Adding to the 140 famous St. Louisans already installed on Delmar Blvd. in the Loop will be 19th-century U.S. Sen. Thomas Hart Benton, a champion of manifest destiny; former Cardinal and longtime broadcaster Tim McCarver; as well as Lee Falk, who’s famous for his contributions to comics and theater.

(UPI/Bill Greenblatt)

After 161 days, baseball returns to Busch Stadium Monday, with the St. Louis Cardinals hosting the Cincinnati Reds. And that means across the city, thousands of bosses have approved vacation days with a knowing smile. Some may have even said, “I’ll see you there.”

Cardinal baseball is probably the closest thing you can get to a government-sanctioned religion without running afoul of the First Amendment. It is a passion that unites a city from April to September and beyond.

What It Means To Root For the Cardinals

Courtesy of the St. Louis Cardinals

After more than a decade in development, Ballpark Village is opening to the public on Thursday. A partnership between the St. Louis Cardinals and Baltimore-based Cordish Companies, the development spans seven city blocks just north of Busch Stadium.

At the heart of Ballpark Village are three anchor tenants: Cardinals Nations, Budweiser Brew House and Fox Sports Midwest Live!, said Cardinals president Bill DeWitt III.

(UPI/Bill Greenblatt)

Updated at 3:50 p.m. with analysis from Derrick Goold.

Updated at 11:55 a.m. with comments from the St. Louis Cardinals.

Updated at 11 a.m. with quotes from La Russa.

Updated at 10 a.m. with statement from commissioner Bud Selig. 

This story will be updated.

Long-time Cardinals manager Tony La Russa has been unanimously elected to the National Baseball Hall of Fame.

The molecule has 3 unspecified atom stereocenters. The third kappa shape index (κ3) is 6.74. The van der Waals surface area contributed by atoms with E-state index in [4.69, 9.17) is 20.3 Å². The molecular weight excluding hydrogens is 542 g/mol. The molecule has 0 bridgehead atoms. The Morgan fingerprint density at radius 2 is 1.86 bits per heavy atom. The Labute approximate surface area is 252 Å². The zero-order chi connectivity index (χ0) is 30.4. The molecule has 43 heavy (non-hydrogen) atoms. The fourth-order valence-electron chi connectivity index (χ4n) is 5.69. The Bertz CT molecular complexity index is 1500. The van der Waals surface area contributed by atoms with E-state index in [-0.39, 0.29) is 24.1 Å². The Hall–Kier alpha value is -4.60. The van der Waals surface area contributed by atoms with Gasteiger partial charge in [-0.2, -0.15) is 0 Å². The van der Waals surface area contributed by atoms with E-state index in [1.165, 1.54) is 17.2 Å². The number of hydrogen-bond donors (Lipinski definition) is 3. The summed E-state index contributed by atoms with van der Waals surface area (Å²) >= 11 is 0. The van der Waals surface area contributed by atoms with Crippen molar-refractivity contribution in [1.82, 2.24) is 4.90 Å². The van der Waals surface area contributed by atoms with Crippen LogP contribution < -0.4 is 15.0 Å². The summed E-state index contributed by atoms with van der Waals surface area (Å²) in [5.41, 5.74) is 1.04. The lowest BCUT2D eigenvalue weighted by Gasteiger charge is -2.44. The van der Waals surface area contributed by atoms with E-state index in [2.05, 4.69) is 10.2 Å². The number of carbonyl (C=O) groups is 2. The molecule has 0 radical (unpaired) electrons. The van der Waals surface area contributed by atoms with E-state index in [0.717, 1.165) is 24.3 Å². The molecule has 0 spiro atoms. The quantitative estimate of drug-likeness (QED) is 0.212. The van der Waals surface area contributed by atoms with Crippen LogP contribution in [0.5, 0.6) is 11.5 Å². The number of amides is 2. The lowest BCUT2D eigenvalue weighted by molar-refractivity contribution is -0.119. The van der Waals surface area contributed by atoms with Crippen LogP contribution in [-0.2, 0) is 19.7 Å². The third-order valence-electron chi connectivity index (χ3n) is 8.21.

Here's the official news by way of a tweet Monday morning:

(Rachel Lippmann/St. Louis Public Radio)

Updated at 11:30 p.m.

The 2013 season for the St. Louis Cardinals came to a crashing halt Wednesday night with a 6-1 loss to the Boston Red Sox in Game 6 of the World Series.

During the regular season, the Cardinals were the best team in baseball at hitting with runners on base. But they stranded nine in Game 6, and 43 through the entire series.

(UPI/Bill Greenblatt)

For Cardinals fans looking to pick up tickets to tonight’s World Series game, St. Louis City Chief of Police Sam Dotson has a simple piece of advice: buyer beware.

There were around 80 instances of phony tickets being sold for Game 3, but he says police were able to cut that number to three for last night’s game.

He says there have also been some issues with phony money.

(Courtesy of Arthur Schwartz)

When Arthur Schwartz was 10 years old his parents gave him a newspaper clipping – a poem about the 1946 World Series in which the St. Louis Cardinals beat the Boston Red Sox.

After hearing our recent program on a new book about the 1946 World Series, Schwartz contacted us about the poem he memorized as kid, 67 years ago. 

Old Busch stadium
Wikipedia

This article first appeared in the St. Louis Beacon: Welcome to St. Louis, Red Sox fans.

Since this will be the first visit to Busch Stadium for many of you, here’s a brief guide to finding your way around baseball heaven.

File Photo | St. Louis Cardinals

Michael Wacha and his Cardinals bullpen provided the power pitching. Carlos Beltran injected with a painkiller, came through with a huge hit. And this time, it was the Red Sox who were tripped up by fielding failures.

This article first appeared in the St. Louis Beacon: Pessimism is often confused with cynicism, which taints the mindset with an undeservedly negative connotation. A cynic is a person who delights in the ill fortune of others and celebrates the fallen plight of the human soul. It’s probably some form of externalized self-loathing: Being a loser is more tolerable if everyone else is one too.

This article first appeared in the St. Louis Beacon: Pessimism is often confused with cynicism, which taints the mindset with an undeservedly negative connotation. A cynic is a person who delights in the ill fortune of others and celebrates the fallen plight of the human soul. It’s probably some form of externalized self-loathing: Being a loser is more tolerable if everyone else is one too.